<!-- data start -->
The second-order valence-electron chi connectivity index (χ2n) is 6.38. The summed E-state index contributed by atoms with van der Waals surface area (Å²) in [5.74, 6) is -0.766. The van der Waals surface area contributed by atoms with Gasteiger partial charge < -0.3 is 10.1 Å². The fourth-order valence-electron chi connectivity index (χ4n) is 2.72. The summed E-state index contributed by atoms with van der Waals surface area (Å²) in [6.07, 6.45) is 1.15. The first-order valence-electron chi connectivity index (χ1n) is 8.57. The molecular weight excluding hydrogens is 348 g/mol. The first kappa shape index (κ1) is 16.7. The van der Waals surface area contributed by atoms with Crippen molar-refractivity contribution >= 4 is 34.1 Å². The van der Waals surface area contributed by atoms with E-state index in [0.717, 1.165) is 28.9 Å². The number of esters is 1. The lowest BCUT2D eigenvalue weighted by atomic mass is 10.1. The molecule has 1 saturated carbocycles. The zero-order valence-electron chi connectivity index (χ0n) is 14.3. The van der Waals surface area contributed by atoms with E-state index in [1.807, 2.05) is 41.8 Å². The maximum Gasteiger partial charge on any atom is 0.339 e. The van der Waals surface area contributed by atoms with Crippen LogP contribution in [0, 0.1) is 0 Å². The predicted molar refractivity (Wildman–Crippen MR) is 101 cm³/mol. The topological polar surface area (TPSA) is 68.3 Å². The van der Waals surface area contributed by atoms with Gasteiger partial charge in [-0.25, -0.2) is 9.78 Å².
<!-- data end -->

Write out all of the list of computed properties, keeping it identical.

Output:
The second-order valence-electron chi connectivity index (χ2n) is 6.38. The summed E-state index contributed by atoms with van der Waals surface area (Å²) in [5.74, 6) is -0.766. The van der Waals surface area contributed by atoms with Gasteiger partial charge < -0.3 is 10.1 Å². The fourth-order valence-electron chi connectivity index (χ4n) is 2.72. The summed E-state index contributed by atoms with van der Waals surface area (Å²) in [6.07, 6.45) is 1.15. The first-order valence-electron chi connectivity index (χ1n) is 8.57. The molecular weight excluding hydrogens is 348 g/mol. The first kappa shape index (κ1) is 16.7. The van der Waals surface area contributed by atoms with Crippen molar-refractivity contribution >= 4 is 34.1 Å². The van der Waals surface area contributed by atoms with E-state index in [0.717, 1.165) is 28.9 Å². The number of esters is 1. The lowest BCUT2D eigenvalue weighted by atomic mass is 10.1. The molecule has 1 saturated carbocycles. The zero-order valence-electron chi connectivity index (χ0n) is 14.3. The van der Waals surface area contributed by atoms with E-state index in [1.807, 2.05) is 41.8 Å². The maximum Gasteiger partial charge on any atom is 0.339 e. The van der Waals surface area contributed by atoms with Crippen LogP contribution in [0, 0.1) is 0 Å². The predicted molar refractivity (Wildman–Crippen MR) is 101 cm³/mol. The topological polar surface area (TPSA) is 68.3 Å². The van der Waals surface area contributed by atoms with Gasteiger partial charge in [-0.25, -0.2) is 9.78 Å².